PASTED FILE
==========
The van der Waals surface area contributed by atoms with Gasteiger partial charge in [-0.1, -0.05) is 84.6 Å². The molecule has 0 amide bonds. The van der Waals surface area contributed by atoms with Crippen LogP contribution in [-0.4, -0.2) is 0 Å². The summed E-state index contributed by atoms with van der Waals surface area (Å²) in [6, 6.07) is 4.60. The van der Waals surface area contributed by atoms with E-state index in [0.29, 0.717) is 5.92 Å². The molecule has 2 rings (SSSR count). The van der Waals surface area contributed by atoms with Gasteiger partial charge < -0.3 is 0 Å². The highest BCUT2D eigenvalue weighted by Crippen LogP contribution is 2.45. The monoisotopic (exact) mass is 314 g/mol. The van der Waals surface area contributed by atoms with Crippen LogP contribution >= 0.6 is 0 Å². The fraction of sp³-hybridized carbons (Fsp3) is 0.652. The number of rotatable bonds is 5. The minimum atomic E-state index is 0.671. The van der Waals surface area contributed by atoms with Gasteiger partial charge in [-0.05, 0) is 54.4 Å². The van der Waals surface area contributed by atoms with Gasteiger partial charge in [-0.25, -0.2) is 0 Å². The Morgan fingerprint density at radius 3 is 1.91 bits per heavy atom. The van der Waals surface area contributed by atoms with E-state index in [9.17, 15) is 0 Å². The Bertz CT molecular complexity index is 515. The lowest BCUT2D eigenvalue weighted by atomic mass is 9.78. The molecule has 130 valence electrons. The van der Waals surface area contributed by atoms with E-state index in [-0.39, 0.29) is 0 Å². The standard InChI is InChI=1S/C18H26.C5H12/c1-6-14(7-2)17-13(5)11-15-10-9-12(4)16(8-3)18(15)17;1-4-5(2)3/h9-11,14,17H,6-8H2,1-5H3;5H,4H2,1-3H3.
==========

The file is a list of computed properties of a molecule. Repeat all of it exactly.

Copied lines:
The van der Waals surface area contributed by atoms with Gasteiger partial charge in [-0.1, -0.05) is 84.6 Å². The molecule has 0 amide bonds. The van der Waals surface area contributed by atoms with Crippen LogP contribution in [-0.4, -0.2) is 0 Å². The summed E-state index contributed by atoms with van der Waals surface area (Å²) in [6, 6.07) is 4.60. The van der Waals surface area contributed by atoms with E-state index in [0.29, 0.717) is 5.92 Å². The molecule has 2 rings (SSSR count). The van der Waals surface area contributed by atoms with Gasteiger partial charge < -0.3 is 0 Å². The highest BCUT2D eigenvalue weighted by Crippen LogP contribution is 2.45. The monoisotopic (exact) mass is 314 g/mol. The van der Waals surface area contributed by atoms with Crippen LogP contribution >= 0.6 is 0 Å². The fraction of sp³-hybridized carbons (Fsp3) is 0.652. The number of rotatable bonds is 5. The minimum atomic E-state index is 0.671. The van der Waals surface area contributed by atoms with Gasteiger partial charge in [-0.05, 0) is 54.4 Å². The van der Waals surface area contributed by atoms with Gasteiger partial charge in [-0.25, -0.2) is 0 Å². The Morgan fingerprint density at radius 3 is 1.91 bits per heavy atom. The van der Waals surface area contributed by atoms with E-state index in [9.17, 15) is 0 Å². The Bertz CT molecular complexity index is 515. The lowest BCUT2D eigenvalue weighted by atomic mass is 9.78. The molecule has 130 valence electrons. The van der Waals surface area contributed by atoms with E-state index in [-0.39, 0.29) is 0 Å². The standard InChI is InChI=1S/C18H26.C5H12/c1-6-14(7-2)17-13(5)11-15-10-9-12(4)16(8-3)18(15)17;1-4-5(2)3/h9-11,14,17H,6-8H2,1-5H3;5H,4H2,1-3H3.